The Kevo does not require you to dig in your pocket, or mess with the phone.  That's the elegance of using Bluetooth 4.0 Low Energy.  You simply need to be in-range of the device, and on the correct side of the door.  Just walk up, touch the lock, wait for it to wake up your iPhone and authenticate, and the lock opens.  That's it.  

 

As for looks, I appreciate that it matches the rest of my lockset.  Having a fancy contemporary designed widget stuck to my big stained wood door with leaded glass would stand out, and look quite out of place.  This blends in nicely.  

 

I've only just installed it and started playing with it, so time will tell how well it works in the real day-to-day.  It locks/unlocks reliably thus far, and install was an absolute breeze since it replaced an existing Kwikset lock.  

post #34 of 39
Seeking babysitter to care for three children ten and under. Must have iPhone.
post #35 of 39
Quote:
Originally Posted by paxman View Post

Three points:

Functionality - any alternative lock better work flawlessly and improve the 'door and lock experience'. If not it is DOA.

Security - not really a concern to me. The point is to lock the door to prevent opportunistic thieves. If somebody really wants to get in, they will. A crowbar works much better than hacking.

Looks - this thing is fugly

Looking forward to the August review - http://www.august.com
Me too. Waiting for the August review. The August looks way nicer and much simpler to install. Not mention authorised users don't need to drop what ever they are holding to find a key to unlock the door still.
post #36 of 39
I wonder how well it handles the elements?
post #37 of 39
Quote:
Originally Posted by Larz2112 View Post
 

...oh, and you can't give a key code to the cleaning lady because she doesn't speak English and has no idea what you are talking about.

 

And you can't give one to the delivery man because the store has no idea which delivery man will be assigned your delivery and the customer service rep can't be bothered with or held liable for accepting your key code and making sure it gets to the right person. Plus he's never heard of Kevo and has no idea what you're talking about.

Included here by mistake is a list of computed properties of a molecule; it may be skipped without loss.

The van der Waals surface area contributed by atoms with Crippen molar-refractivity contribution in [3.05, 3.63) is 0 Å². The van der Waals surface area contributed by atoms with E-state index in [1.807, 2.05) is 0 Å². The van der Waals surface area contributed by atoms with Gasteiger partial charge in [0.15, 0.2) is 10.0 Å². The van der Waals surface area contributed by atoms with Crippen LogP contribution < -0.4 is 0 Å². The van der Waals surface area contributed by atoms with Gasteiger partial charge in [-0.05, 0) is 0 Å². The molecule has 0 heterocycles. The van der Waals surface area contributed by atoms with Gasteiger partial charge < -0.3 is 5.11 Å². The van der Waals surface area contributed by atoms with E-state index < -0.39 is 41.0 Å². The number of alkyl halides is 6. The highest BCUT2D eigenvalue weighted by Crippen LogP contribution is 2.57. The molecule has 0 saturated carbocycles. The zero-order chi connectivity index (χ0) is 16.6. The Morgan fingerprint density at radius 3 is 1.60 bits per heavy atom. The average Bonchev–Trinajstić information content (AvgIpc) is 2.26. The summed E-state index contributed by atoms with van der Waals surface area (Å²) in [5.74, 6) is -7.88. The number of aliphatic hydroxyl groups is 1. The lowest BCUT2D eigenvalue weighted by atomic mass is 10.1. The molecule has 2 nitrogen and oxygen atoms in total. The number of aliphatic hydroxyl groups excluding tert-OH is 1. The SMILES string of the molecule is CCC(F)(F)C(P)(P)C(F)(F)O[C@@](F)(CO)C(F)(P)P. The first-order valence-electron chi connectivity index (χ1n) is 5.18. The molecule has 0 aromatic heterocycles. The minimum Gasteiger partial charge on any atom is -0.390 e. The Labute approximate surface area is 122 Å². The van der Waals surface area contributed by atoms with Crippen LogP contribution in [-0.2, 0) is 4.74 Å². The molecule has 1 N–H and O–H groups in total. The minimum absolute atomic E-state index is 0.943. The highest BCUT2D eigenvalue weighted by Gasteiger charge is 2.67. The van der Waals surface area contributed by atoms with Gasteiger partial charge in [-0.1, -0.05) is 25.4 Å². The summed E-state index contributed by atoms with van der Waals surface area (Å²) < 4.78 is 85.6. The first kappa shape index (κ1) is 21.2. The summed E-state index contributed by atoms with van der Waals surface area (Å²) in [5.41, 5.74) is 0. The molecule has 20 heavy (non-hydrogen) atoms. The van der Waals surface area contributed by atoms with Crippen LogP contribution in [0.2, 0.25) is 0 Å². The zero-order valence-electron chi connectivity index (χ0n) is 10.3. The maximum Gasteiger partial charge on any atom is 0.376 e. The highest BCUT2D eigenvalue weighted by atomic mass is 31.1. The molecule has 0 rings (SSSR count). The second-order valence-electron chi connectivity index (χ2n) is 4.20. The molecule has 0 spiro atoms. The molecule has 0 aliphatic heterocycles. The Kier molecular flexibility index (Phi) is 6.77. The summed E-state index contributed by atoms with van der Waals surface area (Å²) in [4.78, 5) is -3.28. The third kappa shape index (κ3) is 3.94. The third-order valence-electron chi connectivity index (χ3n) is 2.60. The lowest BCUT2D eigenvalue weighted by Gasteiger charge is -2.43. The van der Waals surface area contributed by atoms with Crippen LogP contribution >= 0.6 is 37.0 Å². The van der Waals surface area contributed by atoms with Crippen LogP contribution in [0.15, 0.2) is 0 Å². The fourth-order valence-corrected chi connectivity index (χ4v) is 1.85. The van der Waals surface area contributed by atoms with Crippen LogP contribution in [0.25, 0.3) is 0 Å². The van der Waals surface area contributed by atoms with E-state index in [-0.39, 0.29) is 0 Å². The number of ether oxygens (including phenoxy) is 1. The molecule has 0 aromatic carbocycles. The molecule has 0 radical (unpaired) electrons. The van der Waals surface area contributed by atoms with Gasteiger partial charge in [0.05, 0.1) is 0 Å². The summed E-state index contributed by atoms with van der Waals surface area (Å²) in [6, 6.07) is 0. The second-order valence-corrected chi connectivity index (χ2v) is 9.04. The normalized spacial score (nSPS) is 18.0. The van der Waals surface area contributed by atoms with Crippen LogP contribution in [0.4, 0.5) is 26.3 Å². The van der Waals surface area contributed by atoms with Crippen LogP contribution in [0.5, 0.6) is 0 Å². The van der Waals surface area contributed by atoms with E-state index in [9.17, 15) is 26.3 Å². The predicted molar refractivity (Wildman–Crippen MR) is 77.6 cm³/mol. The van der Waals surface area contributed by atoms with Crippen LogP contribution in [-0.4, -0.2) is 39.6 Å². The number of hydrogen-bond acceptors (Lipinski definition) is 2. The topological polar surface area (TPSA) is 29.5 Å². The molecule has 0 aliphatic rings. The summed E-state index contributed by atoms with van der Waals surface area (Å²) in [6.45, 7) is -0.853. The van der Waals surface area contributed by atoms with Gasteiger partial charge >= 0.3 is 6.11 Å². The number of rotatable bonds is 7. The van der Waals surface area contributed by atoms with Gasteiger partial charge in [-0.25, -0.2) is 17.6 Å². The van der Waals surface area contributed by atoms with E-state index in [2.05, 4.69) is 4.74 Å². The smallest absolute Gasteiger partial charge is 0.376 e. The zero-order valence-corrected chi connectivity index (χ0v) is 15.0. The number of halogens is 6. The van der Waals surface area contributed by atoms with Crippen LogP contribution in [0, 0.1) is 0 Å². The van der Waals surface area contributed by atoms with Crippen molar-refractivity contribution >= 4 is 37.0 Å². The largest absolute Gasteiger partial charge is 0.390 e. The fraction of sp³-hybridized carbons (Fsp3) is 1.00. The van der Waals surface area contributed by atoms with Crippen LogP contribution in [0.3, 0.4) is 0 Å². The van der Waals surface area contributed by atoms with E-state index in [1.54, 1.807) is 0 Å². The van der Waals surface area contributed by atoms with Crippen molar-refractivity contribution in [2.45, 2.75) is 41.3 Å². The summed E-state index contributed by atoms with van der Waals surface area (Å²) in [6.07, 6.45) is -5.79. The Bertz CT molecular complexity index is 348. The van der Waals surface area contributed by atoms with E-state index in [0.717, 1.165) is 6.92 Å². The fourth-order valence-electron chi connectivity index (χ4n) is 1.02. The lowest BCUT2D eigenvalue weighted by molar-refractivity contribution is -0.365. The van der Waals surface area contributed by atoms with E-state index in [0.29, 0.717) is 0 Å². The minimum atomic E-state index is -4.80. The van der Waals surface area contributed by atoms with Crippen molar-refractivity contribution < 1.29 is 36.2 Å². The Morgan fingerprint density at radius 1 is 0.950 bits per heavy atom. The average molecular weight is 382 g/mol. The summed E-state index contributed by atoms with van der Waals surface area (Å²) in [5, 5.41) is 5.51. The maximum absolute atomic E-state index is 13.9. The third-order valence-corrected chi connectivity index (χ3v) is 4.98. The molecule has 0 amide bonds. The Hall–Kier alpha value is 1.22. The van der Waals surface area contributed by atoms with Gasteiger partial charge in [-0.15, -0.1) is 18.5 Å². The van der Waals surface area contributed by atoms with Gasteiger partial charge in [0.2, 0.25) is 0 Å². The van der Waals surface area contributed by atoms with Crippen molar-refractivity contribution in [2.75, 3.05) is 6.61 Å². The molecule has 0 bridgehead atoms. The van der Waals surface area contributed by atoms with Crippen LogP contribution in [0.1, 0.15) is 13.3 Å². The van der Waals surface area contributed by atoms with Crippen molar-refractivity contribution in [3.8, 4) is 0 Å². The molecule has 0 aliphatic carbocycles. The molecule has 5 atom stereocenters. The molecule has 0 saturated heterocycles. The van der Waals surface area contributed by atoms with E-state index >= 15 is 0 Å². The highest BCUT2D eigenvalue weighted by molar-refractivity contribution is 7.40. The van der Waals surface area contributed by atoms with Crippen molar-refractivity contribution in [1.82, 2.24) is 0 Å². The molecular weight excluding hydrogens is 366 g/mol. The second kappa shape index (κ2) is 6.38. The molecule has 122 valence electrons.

And you can't give one to the babysitter because the version of Android she is using doesn't support Kevo.

 

And your kid lost his smartphone and was afraid to tell you for two days. So for a couple of days someone may have had your address and an easy way to enter your home. Better hurry up and deactivate that phone. If your kid lost a physical key it would be pretty difficult for someone to figure out what door lock it went to. 

 

And no point giving a key code to the cable guy because someone has to be home when they make a service call.

 

And you can't give one to the contractor working on your bathroom because he doesn't even own a smartphone.

 

The ring around the lock lights up in one of five different colors, and that is saweet!

 

Your life sounds miserable.   You have my sympathy.   I hope you were at least one of the six who got registered for Obamacare.

post #38 of 39
Quote:
Originally Posted by paxman 
Three points:

Functionality - any alternative lock better work flawlessly and improve the 'door and lock experience'. If not it is DOA.

Security - not really a concern to me. The point is to lock the door to prevent opportunistic thieves. If somebody really wants to get in, they will. A crowbar works much better than hacking.

Looks - this thing is fugly

Looking forward to the August review - http://www.august.com

Interesting. Ugly?? It looks like... a DEADBOLT. How is that "ugly"???
post #39 of 39
Quote:
Originally Posted by Cain1683 View Post


Interesting. Ugly?? It looks like... a DEADBOLT. How is that "ugly"???

 

Exactly. You'd expect some new tech to look a little less old-fashioned.

 

Despite that, it's not really what put me off.

 

I have two major concerns with KEVO's electronic solution:

 

1. Having to pay for eKeys

 

Why can't they put a key generator inside the app or their site? They're just packets of data and most keys and certificates nowadays can be self-generated or signed (such as SSH keys or SSL certificates.)

 

This is a straight-up money grab.

 

2. You rely on the manufacturer

 

You're spending a lot of money on this lock, the least you deserve is knowing that if the manufacturer's site goes down or if they just go bankrupt, taking their servers down along with them, you can continue to use your device as normal.

 

This means:

a) They'd have to provide the server software for Linux / Window to host the necessary site for managing keys, checking history logs, etc

b) They'd have to include the ability to generate keys ourselves (preferably via the self-hosted site and/or the phone app).

 

I'll be holding off my purchase of a KEVO lock until they release a self-reliant model or software update.


Edited by E1971 - 7/6/14 at 1:48pm